Phil Mickelson isn't thrilled with the Vivint Houston Open having spectators at its event.
The PGA Tour tournament, which comes a week before the Masters, will host up to 2,000 fans per day. Mickelson said Wednesday that he's considering skipping the November 5-8 tournament for that reason, per Bob Harig of ESPN:
"I think that they will do a very good, safe job in having 2,000 people at the Houston Open. However, for me personally, I don't like the risk that having that happen the week before the Masters. I just feel like the week before the Masters, like that's a big tournament we have and I just don't want to have any risk heading in there.
"So it has made me question whether or not I'll play there. But then I have to give the Tour a lot of credit and confidence in the way that they've handled the entire year and I'm sure they're going to do a great job at keeping the players safe in that environment.
"But because I haven't seen it before, because it's the first one out on the Tour with some people, I'm unsure and I don't want to take any unnecessary risks. I don't go out to dinner, I don't go out and socialize, because I want to make sure that I have an opportunity to compete in the Masters."
Mickelson added that he's considering playing Charles Schwab Cup Championship, a PGA Tour Champions event in Phoenix, instead of the Vivint Houston Open that week.
No PGA Tour events in the United States have been open to spectators, with the Houston Open the first in the country since March to allow fans in. The Bermuda Championship, a week prior, will be the first tour event in any location to have fans at any location.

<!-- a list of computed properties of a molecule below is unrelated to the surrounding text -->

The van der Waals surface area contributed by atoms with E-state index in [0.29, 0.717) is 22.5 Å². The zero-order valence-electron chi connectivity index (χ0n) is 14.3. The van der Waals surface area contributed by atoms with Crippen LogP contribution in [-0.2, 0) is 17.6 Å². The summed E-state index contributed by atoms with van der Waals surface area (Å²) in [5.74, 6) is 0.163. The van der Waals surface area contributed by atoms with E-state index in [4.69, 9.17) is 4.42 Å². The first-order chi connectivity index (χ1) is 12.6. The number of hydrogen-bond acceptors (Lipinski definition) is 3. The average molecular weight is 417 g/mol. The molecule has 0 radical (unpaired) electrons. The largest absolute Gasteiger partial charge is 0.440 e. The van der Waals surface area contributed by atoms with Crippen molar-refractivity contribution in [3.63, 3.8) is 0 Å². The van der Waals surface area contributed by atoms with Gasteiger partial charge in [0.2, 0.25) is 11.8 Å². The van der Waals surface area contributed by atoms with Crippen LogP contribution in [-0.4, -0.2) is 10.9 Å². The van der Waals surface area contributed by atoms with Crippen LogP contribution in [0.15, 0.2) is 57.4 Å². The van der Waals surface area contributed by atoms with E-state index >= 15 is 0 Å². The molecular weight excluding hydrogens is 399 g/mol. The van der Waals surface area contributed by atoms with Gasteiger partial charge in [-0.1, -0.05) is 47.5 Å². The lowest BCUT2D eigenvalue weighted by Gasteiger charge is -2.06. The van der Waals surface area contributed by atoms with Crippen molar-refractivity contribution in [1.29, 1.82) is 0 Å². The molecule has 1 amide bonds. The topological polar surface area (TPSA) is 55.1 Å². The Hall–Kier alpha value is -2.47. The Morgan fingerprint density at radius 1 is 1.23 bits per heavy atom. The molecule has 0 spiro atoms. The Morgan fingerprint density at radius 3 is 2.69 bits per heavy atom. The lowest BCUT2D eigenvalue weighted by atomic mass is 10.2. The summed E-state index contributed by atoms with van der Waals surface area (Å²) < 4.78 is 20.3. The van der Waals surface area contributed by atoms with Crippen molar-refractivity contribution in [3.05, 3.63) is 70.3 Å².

Harig noted the PGA Tour has seen 15 players test positive for COVID-19 since play restarted, with Adam Scott the latest.
"While it's difficult news to receive, as I really looked forward to playing this week, my focus now is on recovery for the final stretch of the fall," Scott said Wednesday in a statement, noting he was withdrawing from the Zozo Championship in California this weekend.
Mickelson has felt the PGA Tour in general has done a good job of keeping players safe during the coronavirus pandemic:
"I think the PGA Tour's done an incredible job, I mean an incredible job of getting the players to play and compete in a safe environment. We've had a few people test positive. It has not spread from those people. They've kept everybody at a good social distance so if somebody does have it, it hasn't affected and carried through the Tour. I think they've done a phenomenal job of having us feel safe."
Mickelson isn't having the best fall on the tour, finishing 44th at the Safeway Open and missing the cut at the U.S. Open. Lefty, who has won twice in as many PGA Tour Champions events for golfers 50 and older, has not played any PGA Tour events in October. Heading into the Masters on a high note would be ideal, though it sounds as though potentially rediscovering his form might take place away from the Houston Open.